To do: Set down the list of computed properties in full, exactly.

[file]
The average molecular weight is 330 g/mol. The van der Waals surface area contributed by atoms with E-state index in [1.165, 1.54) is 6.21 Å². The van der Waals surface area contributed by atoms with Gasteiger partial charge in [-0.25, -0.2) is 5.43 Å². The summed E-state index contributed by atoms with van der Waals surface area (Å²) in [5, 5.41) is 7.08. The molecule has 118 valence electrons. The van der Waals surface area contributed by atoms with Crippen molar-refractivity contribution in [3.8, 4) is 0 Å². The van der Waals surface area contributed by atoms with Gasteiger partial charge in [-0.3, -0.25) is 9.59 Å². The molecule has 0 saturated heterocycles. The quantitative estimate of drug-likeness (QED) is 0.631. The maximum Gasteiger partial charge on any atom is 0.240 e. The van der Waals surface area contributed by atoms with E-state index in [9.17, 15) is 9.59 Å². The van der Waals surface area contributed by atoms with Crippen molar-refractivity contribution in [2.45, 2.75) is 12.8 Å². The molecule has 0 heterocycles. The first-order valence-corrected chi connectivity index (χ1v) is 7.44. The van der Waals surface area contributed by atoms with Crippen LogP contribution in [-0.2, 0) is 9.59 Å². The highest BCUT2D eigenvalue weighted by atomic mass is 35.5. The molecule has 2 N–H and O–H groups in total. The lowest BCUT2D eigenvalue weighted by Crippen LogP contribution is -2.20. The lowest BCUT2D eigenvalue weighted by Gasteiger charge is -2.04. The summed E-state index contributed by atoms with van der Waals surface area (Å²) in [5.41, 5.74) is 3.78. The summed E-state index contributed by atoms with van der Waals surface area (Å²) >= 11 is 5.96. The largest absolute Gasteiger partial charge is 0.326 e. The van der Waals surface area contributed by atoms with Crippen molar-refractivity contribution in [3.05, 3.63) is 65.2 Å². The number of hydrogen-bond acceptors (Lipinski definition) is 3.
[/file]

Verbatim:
The average molecular weight is 330 g/mol. The van der Waals surface area contributed by atoms with E-state index in [1.165, 1.54) is 6.21 Å². The van der Waals surface area contributed by atoms with Gasteiger partial charge in [-0.25, -0.2) is 5.43 Å². The summed E-state index contributed by atoms with van der Waals surface area (Å²) in [5, 5.41) is 7.08. The molecule has 118 valence electrons. The van der Waals surface area contributed by atoms with Crippen molar-refractivity contribution in [3.8, 4) is 0 Å². The van der Waals surface area contributed by atoms with Gasteiger partial charge in [-0.3, -0.25) is 9.59 Å². The molecule has 0 saturated heterocycles. The quantitative estimate of drug-likeness (QED) is 0.631. The maximum Gasteiger partial charge on any atom is 0.240 e. The van der Waals surface area contributed by atoms with E-state index in [9.17, 15) is 9.59 Å². The van der Waals surface area contributed by atoms with Crippen molar-refractivity contribution in [2.45, 2.75) is 12.8 Å². The molecule has 0 heterocycles. The first-order valence-corrected chi connectivity index (χ1v) is 7.44. The van der Waals surface area contributed by atoms with Crippen LogP contribution in [-0.2, 0) is 9.59 Å². The highest BCUT2D eigenvalue weighted by atomic mass is 35.5. The molecule has 2 N–H and O–H groups in total. The lowest BCUT2D eigenvalue weighted by Crippen LogP contribution is -2.20. The lowest BCUT2D eigenvalue weighted by Gasteiger charge is -2.04. The summed E-state index contributed by atoms with van der Waals surface area (Å²) in [5.41, 5.74) is 3.78. The summed E-state index contributed by atoms with van der Waals surface area (Å²) >= 11 is 5.96. The largest absolute Gasteiger partial charge is 0.326 e. The van der Waals surface area contributed by atoms with Crippen molar-refractivity contribution in [3.05, 3.63) is 65.2 Å². The number of hydrogen-bond acceptors (Lipinski definition) is 3.